An online petition seeks support for U.S. House Resolution 319, which was introduced in 2011 but not enacted and seeks to “encourage members of the House of Representatives to support the addition of art and design to [federally supported] STEM programming …, effectively turning STEM to STEAM.” As of press time, this petition had gathered nearly 2,300 signatures. RISD encourages visitors of the STEMtoSTEAM.org website to track the resolution’s status and sign the petition.

Sesame Street, currently in its 43rd season, has focused for years on STEM education, but this year the show has added the arts to its programming and upgraded its focus to STEAM education.

“The cornerstone of the curriculum remains the connection between the four main domains: science, technology, engineering, and mathematics, but the updated approach integrates the arts. This helps make learning STEM concepts relevant and enticing to young children by highlighting how artists use STEM knowledge to enhance their art or solve problems. It also provides context for the importance of STEM knowledge in careers in the arts,” according to a statement from the popular children’s television show.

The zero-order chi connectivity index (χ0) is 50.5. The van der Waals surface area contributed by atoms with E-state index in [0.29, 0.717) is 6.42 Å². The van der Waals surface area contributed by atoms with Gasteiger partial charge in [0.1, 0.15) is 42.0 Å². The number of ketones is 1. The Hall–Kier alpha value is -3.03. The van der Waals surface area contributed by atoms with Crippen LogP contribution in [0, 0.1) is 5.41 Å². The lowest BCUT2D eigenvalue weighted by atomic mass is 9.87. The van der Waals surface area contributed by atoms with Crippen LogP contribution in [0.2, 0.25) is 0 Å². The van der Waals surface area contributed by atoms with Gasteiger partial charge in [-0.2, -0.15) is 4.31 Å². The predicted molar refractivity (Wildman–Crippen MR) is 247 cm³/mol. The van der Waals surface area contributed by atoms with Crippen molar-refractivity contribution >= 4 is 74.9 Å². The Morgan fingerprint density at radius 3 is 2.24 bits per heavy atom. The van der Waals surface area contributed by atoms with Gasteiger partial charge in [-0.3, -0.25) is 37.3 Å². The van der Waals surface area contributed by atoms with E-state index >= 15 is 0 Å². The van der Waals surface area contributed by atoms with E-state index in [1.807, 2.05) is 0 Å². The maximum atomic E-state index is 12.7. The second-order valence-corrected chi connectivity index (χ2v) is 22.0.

“As STEM topics continue to be a critical area of a preschooler’s early education, it is important to allow children to explore these concepts through various channels, especially the arts,” said Rosemarie Truglio, senior vice president of education and research at Sesame Workshop. “Incorporating the arts into our STEM curriculum was an exciting and natural addition, as Sesame Street has always used music, visual, and performing arts as tools to educate and entertain children.”

Major companies and groups are picking up the cause as well.

Cultivating organizational creativity in an age of complexity,” a companion study to the 2010 IBM Global Chief Human Resource Officer Study, looks at why some organizations are better at innovating and adapting to change. According to the study, creative leadership is key; IBM researchers found that “creative leadership in action enables a wide range of product, process, and business model innovations.”

State of Create,” an April 2012 study from Adobe Systems (a maker of popular desktop publishing and creativity tools, such as Photoshop, InDesign, and Dreamweaver), took a look at how creativity is viewed in the workplace, at school, and at home.